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First of all, I know that displays lists were deprecated in OpenGL 3.0 and removed on 3.1. But I still have to use them on this university project for which OpenGL 2.1 is being used.

Every article or tutorial I read on display lists use them on some kind of object that is drawn multiple times, for instance, trees. Is there anything wrong in creating one list for a single object?

For instance, I have an object (in .obj format) for a building. This specific building is only drawn once. For basic performance analysis I have the current frames per second on the window title bar.

Doing it like this:

glmDraw(objBuilding.model, GLM_SMOOTH | GLM_TEXTURE);

I get around 260 FPS. If you don't about the GLM library, the glmDraw function basically makes a bunch of glVertex calls.

But doing it like this:

glNewList(gameDisplayLists.building, GL_COMPILE);
    glmDraw(objBuilding.model, GLM_SMOOTH | GLM_TEXTURE);


I get around 420 FPS. Of course, the screen refresh rate doesn't refresh that fast but like I said, it's just a simple and basic way to measure performance.

It looks much better to me.

I'm also using display lists for when I have some type of object that I repeat many times, like defense towers. Again, is there anything wrong doing this for a single object or can I keep doing this?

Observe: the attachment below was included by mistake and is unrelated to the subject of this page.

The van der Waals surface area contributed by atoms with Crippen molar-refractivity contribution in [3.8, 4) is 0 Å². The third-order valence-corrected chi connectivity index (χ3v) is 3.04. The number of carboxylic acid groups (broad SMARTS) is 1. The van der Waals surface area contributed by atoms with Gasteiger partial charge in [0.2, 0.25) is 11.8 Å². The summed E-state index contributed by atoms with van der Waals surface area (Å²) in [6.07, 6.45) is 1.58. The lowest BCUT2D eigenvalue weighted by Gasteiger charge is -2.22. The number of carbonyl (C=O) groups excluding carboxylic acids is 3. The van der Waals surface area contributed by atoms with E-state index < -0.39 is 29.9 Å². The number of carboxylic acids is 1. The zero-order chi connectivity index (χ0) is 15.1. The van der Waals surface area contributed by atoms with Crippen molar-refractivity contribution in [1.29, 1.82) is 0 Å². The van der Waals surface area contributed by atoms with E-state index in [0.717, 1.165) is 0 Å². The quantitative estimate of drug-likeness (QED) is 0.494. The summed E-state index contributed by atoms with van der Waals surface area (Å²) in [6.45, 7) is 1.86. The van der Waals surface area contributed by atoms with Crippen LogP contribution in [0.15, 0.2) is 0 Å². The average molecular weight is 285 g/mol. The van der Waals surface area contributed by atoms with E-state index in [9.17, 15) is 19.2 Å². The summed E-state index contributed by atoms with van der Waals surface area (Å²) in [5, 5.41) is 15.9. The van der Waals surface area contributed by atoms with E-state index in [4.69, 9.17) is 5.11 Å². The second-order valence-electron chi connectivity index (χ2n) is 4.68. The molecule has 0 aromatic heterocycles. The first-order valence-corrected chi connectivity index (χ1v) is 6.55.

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What kind of objects aren't drawn multiple times? As you point out, you're drawing the castle 420 times/second. It doesn't really matter if you instead drew 7 castles at 60fps. Use display lists. I'd consider it a bug if you called "glVertex" a significant number of times per frame (or in modern OpenGL, ever) –  Ben Jackson May 18 '11 at 21:09
That's not what I meant by "multiple times". And I never said anything about castles... lol –  Ricardo Amaral May 18 '11 at 21:22

1 Answer 1

up vote 1 down vote accepted

Using display lists for this stuff is perfectly fine and before Vertex Arrays were around they were the de-facto standard to place geometry in fast memory. Put display lists have a few interesting pitfalls. For example in OpenGL-1.0 there were no texture objects; instead placing the glTexImage call in a display list was the way to emulate this. And this behaviour still prevails, so binding a texture and calling glTexImage in a display list will effectively re-initialize the texture object with what's been done in the display list compilation, whenever the display list is called. On the other hand display lists don't work with vertex arrays.

TL;DR: If your geometry is static, you don't expect to transistion to OpenGL-3 core anytime and it gives you a huge performance increase (like it did for you), then just use them!

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